Family Farms Pulled Us Out of the Great Depression

It seems to be a widely held myth that World War II was the main agent for
moving the United States out of the Great Depression of the 1930s.

Cornell University Professor George F. Warren, an important adviser to
Franklin D. Roosevelt on rural development policy, figured out that it is
agriculture that leads countries into and out of depressions. The
Roosevelt Administration is the only administration that tried to do
something about supporting the family farm.

Our recovery started in 1942, the year the Steagall Amendment to the War
Stabilization Act mandated farm parity, but the war got the credit. We
then had ten years of economic stability until 1952 when the Steagall
Amendment was allowed to expire.

In 1952 "export-oriented pricing" replaced the New Deal policy that had
put farm prices in balance, or parity, with other prices. That New Deal
policy worked effectively with farmer-approved "supply management" that
cost far less than today's subsidies to Agri-business.

Farm parity laws that created a fair price floor for all raw materials was
the main agent for moving the United States out of the Great Depression of
the 1930s. This support of prices allowed farmers to afford to stay on the
farm and rebuild the United States economy literally from the ground up.

Basically, parity is a measuring device that puts the value of raw
commodities at a level that equals all the costs, including labor costs
and capital costs.

Parity maintained a level for farm-product prices by governmental support
and intended to give farmers adequate purchasing power. Parity, official
value, or par value, maintained equality between the cost to farmers for
their production and the price they received for their products.

Parity laws guaranteed equality of price, rate of exchange, wages, and
buying power. Farm parity laws made sure that farm income was keeping up
with farm costs.

In 1933 farmers in Nebraska, for example, received almost 43 percent less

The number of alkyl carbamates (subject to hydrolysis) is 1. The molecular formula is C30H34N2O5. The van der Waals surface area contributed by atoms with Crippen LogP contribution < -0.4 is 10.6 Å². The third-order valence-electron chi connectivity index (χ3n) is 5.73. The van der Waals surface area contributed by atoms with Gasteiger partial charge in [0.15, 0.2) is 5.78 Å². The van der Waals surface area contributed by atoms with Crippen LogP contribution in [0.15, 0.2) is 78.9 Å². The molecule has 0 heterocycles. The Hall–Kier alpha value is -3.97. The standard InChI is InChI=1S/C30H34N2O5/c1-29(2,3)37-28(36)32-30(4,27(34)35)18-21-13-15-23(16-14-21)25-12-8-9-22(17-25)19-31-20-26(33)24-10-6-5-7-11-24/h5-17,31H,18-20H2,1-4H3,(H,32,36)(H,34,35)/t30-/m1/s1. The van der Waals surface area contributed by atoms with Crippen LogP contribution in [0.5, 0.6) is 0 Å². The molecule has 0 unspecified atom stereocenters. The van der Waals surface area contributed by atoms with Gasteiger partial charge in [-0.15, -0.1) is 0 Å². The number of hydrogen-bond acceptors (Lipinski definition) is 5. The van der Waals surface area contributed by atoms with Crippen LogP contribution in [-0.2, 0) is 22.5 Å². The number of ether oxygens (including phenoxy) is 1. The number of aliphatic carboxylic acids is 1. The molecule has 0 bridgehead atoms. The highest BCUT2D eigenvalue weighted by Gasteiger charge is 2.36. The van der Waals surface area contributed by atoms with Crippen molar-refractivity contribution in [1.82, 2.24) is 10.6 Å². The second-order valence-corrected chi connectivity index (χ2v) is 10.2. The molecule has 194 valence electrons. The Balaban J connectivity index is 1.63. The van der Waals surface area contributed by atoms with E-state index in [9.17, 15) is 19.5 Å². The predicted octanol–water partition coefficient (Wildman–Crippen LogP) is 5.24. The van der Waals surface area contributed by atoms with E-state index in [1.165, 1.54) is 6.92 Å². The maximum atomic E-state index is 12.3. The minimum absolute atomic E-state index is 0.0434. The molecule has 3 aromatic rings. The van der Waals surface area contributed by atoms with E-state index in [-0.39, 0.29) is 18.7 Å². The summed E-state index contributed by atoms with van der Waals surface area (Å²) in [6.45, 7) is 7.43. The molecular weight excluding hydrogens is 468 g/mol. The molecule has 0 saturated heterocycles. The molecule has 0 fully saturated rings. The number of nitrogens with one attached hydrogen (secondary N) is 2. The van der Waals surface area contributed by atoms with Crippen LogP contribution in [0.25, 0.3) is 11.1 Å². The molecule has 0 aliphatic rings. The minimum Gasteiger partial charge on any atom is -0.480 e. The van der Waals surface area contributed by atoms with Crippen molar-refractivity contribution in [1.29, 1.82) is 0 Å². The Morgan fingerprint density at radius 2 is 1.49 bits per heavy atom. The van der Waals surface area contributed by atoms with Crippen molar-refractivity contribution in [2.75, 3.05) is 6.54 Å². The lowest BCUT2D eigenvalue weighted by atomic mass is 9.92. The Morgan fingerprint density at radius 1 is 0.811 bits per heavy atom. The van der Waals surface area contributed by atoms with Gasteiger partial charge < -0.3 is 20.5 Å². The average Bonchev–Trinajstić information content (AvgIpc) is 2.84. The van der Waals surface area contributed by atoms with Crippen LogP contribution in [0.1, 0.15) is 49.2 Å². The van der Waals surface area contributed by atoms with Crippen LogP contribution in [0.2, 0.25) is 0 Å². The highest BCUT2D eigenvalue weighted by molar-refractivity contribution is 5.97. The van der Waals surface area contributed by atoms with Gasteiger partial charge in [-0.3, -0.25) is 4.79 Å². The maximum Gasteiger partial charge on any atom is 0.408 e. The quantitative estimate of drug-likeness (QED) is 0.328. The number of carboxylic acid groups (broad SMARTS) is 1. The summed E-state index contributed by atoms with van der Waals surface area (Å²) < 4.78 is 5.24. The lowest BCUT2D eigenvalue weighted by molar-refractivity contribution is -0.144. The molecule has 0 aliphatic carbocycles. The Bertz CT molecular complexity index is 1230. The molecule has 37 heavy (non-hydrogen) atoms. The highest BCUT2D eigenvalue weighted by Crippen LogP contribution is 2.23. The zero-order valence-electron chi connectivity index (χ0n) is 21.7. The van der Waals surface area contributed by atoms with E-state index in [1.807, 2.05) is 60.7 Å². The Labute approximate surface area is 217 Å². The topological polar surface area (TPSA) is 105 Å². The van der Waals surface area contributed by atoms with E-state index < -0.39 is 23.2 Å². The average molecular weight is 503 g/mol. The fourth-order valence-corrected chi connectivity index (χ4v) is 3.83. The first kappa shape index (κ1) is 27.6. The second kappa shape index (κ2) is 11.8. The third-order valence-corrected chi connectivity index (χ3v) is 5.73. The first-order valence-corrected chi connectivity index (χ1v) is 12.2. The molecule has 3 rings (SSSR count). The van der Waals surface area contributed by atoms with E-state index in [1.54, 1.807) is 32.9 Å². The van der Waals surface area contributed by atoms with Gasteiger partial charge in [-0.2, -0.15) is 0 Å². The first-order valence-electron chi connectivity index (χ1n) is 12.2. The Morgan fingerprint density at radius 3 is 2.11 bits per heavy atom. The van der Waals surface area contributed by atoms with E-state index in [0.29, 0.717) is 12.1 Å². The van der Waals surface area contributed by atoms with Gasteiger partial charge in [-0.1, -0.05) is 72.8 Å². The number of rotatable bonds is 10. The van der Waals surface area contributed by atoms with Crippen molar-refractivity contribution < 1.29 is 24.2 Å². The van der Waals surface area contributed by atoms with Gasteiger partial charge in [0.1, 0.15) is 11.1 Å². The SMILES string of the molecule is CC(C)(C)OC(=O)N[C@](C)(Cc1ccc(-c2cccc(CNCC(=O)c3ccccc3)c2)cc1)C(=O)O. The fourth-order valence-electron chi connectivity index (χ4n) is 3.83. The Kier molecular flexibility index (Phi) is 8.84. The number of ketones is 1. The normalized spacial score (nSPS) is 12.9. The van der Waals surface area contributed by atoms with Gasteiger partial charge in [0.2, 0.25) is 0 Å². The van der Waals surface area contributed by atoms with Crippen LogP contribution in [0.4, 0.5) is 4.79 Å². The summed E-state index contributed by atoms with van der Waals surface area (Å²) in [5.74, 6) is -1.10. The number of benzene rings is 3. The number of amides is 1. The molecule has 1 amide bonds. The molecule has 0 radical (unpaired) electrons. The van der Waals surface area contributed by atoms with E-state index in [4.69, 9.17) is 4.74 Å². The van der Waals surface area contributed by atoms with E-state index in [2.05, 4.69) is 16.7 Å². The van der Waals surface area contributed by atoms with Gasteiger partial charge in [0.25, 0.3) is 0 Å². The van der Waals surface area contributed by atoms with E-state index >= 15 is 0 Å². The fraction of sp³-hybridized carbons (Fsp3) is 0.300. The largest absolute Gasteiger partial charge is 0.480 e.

than the parity level. This is what crushed family farms, drove people off
the land and extended the Great Depression.

True democracy requires an agriculture of numerous family farms, owned by
farmers rooted in their communities, not by corporate landlords.
Agri-business is the work of corporate landlords.

Our exporting of grain at "globally competitive" prices injures Third
World farmers and results from our failure to keep commodity prices at
parity (balance) with other goods and services. The U.S. farm community
has seen a 50% fall in the number of farmers during a 30-year period of
"export-oriented" agriculture.

The present path is such a narrow, competitive approach to the world that
it misses the possibilities of cooperation and disregards the legitimate
need of other nations for their own markets and their own resources. The
present path is not the path to peace.

Care International, one of the world's major aid agencies, recently
refused $45,000,000.00 of United States aid money. The money the charity
refused is tied to buying the grain from American farmers and shipping it
in American carriers.

Which means that much of the aid 'money' goes back to the United States.

Some food goes to the needy, but the rest is sold cheaply in markets,
undercutting local farmers and giving little incentive for them to grow
more. The combination of wastage and the damage done to the local market
means the aid does more harm than good.

The current system injures family farmers globally.

Our nearly 50-year-old "export-oriented, globally competitive" farm
pricing policy is intended to gain markets by undercutting prices paid to
farmers abroad. This amounts to Welfare For Agri-business.

The theme of "growing the economy" through exports ignores the experience
of farmers. Non-farmers often confuse agriculture and agri-business.

To contend that agriculture has done well even while the number of farmers
has plummeted surely misses essential facts. Those who work in agriculture
speak with credibility about how our pricing policy undercuts both our
farmers and the farmers of hungry nations.

The United State's thirst for foreign markets and resources is due to
overlooking needs and resources of our own people, leading to growing
income dis-parities here. Fair farm parity laws will compensate for this

We can turn around our current situation and avoid a Greater Depression by
raising basic storable commodities back up to 90-100 percent of parity.
Supporting family farms can put the United States back on a secure
economic footing.

Jay Greathouse is Director of Willie Nelson Peace Research Institute founded by Willie Nelson April, 2007.

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